OLFA Interview: Genesis

Introduce yourself to our readers – where are you from, how long have you been sewing, your specialties.

Hello! I’m Genesis, some call me Genny for short. After many years living in different countries as a military child, my family has now settled in North Carolina. I just recently turned 14 years old and have been sewing for 3 years and quilting for 2 ½. Though I don’t have very many years of experience, I’m notorious for taking on a challenge and always eager to learn new things. Quilting is my passion and expertise however I like sewing garments and bags too.

Can you explain how you came up with your business name?

My Instagram handle/business name is Genny from the Quilt Block and all credit goes to my mom for coming up with that one! It’s inspired by Jennifer Lopez’s song Jenny from the Block.

Why do you think of yourself as a modern quilter? What does that description mean to you?

Traditional is defined by a means of looking at the past, how things were done in years past. Modern is defined by looking to the future, how things could be. While I value all quilting styles and I do love a good heirloom traditional quilt and appreciate the beauty of it, I think most of my work leans toward modern quilting. Quilting is very much a traditional craft however, I like doing things with a different approach. A fresh perspective, new lenses and an open mind. Creativity to me is moving forward and expanding and improving on what once was. My aesthetics tend to be more vibrant colors minimalist designs however I enjoy symmetry and repetition too!

At 13, you are considered an influencer in the quilting and craft arena. How did that distinction come about?

I’m not too sure I’d call myself an influencer, but I’m flattered that some may think that! Honestly, when I began sewing, my mom thought it would be a great idea to share my creations with the world or even an opportunity for entrepreneurship through Instagram. Around the time my Instagram was created she applied me to be an ambassador for Aurifil as one of their Artisians without me knowing. She didn’t think they’d choose a 12-year-old to represent their product but they did! It was a great surprise and an amazing opportunity. Through Aurifil, the sewing and quilting community began discovering me.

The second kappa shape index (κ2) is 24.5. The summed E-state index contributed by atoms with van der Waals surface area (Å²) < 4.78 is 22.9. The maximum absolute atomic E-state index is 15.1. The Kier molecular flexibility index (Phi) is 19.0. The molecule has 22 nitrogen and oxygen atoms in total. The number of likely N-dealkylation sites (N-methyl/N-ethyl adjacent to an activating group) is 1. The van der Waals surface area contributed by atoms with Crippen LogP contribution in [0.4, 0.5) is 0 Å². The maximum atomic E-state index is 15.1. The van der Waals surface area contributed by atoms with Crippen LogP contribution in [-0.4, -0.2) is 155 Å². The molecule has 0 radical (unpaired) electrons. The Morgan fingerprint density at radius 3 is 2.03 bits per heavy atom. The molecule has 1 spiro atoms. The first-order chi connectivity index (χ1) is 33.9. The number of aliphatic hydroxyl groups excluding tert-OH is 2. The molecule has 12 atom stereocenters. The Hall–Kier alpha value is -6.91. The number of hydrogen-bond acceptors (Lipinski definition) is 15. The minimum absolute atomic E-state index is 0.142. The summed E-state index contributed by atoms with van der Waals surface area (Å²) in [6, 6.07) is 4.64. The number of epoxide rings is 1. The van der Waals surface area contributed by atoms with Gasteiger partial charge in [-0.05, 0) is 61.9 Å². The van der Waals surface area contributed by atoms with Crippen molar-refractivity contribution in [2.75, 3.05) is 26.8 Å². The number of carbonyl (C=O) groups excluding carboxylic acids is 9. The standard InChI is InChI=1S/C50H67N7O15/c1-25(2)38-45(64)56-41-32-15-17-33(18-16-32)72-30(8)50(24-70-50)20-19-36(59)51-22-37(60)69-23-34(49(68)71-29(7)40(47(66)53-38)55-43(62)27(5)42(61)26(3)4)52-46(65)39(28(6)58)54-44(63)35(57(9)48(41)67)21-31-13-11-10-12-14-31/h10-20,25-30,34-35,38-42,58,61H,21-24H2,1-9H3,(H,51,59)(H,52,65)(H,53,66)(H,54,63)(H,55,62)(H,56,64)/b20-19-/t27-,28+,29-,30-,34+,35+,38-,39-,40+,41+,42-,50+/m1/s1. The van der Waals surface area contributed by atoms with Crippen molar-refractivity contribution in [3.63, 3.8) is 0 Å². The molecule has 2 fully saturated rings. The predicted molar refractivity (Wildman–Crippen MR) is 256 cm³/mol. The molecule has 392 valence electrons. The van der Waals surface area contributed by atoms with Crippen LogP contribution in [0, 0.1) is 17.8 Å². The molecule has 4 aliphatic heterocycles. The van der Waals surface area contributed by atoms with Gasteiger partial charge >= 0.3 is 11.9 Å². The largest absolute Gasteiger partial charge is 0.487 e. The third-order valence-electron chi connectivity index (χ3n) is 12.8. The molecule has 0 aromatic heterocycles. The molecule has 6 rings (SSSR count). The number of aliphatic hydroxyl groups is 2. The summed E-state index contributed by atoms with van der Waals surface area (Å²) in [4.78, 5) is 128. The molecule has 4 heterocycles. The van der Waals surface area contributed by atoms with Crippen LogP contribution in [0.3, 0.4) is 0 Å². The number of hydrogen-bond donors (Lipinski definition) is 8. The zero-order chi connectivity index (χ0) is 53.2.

As a world traveler, because your family is in the military, how do you think growing up in other settings has helped influenced your style?

Though I am American, I was born in Italy and have lived in Germany. Most of my life has been spent living in Europe. While living in Europe, my family took the opportunity to travel often and I’m very thankful to have traveled to over 21 countries. These experiences have impacted me greatly. Many of our friends came from other cultures, backgrounds, religions, and I’ve been able to explore so much and appreciate the differences and the beauty of it all. Quilts are like humans. Essentially, and purposefully we are all the same but we differ greatly in our origins. Quilting has so many styles and techniques and I admire them all. Some may say they only like a certain type of quilt but to me, there’s beauty to be found in them all. They are all unique in their own way.

Where – and when – did you discover quilts and the desire to make them? Did you sew previously – or were there others who helped you learn about quilting and sewing techniques.

My family has always had quilts and my mom has always admired textiles for our home and clothing. It wasn’t until I was 10 years old that a friend of mine mentioned she was taking sewing lessons at a local sewing studio and I was instantly interested. After 6 months of sewing lessons, I insisted on learning quilting and the rest is history.

I don’t come from generations of sewists and quilters. In fact, my mom had never even turned a sewing machine on before this year! After two years of learning to sew at the sewing school I attended, I just challenged myself to learn more and more. Here and there I have taken a few day classes at quilt shops such as learning foundation paper-piecing and free-motion quilting. For the most part, I’ve just tried different styles, participated in quilt-alongs, referred to YouTube and took on the challenge!

Besides actually making items, what else do you find uplifting about quilting and crafting?

One of the most uplifting attributes about quilting and crafting is the community. People love when they see someone young like me doing the craft they have loved doing for probably a long time. They are so encouraging and love to teach me and help me out. I don’t know what I would do without the community and friends I have made along the way.

You’ve begun entering your quilts into competitions. What are some that you’ve entered? What are some of the reasons you enjoy this and what do you get back from it?